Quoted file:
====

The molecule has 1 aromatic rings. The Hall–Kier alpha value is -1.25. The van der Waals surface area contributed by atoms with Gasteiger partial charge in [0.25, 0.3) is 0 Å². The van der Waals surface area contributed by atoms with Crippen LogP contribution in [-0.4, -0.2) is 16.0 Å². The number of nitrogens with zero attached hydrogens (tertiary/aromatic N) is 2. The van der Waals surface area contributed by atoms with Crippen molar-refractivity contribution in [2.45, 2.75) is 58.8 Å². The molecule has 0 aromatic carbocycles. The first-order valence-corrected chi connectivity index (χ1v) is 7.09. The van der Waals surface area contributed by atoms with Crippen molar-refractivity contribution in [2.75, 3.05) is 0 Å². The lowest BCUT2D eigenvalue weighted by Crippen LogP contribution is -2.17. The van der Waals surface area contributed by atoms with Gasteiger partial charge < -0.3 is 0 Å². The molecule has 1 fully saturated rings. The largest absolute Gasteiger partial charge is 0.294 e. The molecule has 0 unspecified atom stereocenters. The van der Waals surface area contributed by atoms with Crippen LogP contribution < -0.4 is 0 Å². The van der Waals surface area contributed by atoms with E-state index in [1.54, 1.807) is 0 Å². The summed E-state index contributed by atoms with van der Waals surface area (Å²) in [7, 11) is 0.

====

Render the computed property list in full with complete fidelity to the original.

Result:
The molecule has 1 aromatic rings. The Hall–Kier alpha value is -1.25. The van der Waals surface area contributed by atoms with Gasteiger partial charge in [0.25, 0.3) is 0 Å². The van der Waals surface area contributed by atoms with Crippen LogP contribution in [-0.4, -0.2) is 16.0 Å². The number of nitrogens with zero attached hydrogens (tertiary/aromatic N) is 2. The van der Waals surface area contributed by atoms with Crippen molar-refractivity contribution in [2.45, 2.75) is 58.8 Å². The molecule has 0 aromatic carbocycles. The first-order valence-corrected chi connectivity index (χ1v) is 7.09. The van der Waals surface area contributed by atoms with Crippen molar-refractivity contribution in [2.75, 3.05) is 0 Å². The lowest BCUT2D eigenvalue weighted by Crippen LogP contribution is -2.17. The van der Waals surface area contributed by atoms with Gasteiger partial charge < -0.3 is 0 Å². The molecule has 1 fully saturated rings. The largest absolute Gasteiger partial charge is 0.294 e. The molecule has 0 unspecified atom stereocenters. The van der Waals surface area contributed by atoms with Crippen LogP contribution < -0.4 is 0 Å². The van der Waals surface area contributed by atoms with E-state index in [1.54, 1.807) is 0 Å². The summed E-state index contributed by atoms with van der Waals surface area (Å²) in [7, 11) is 0.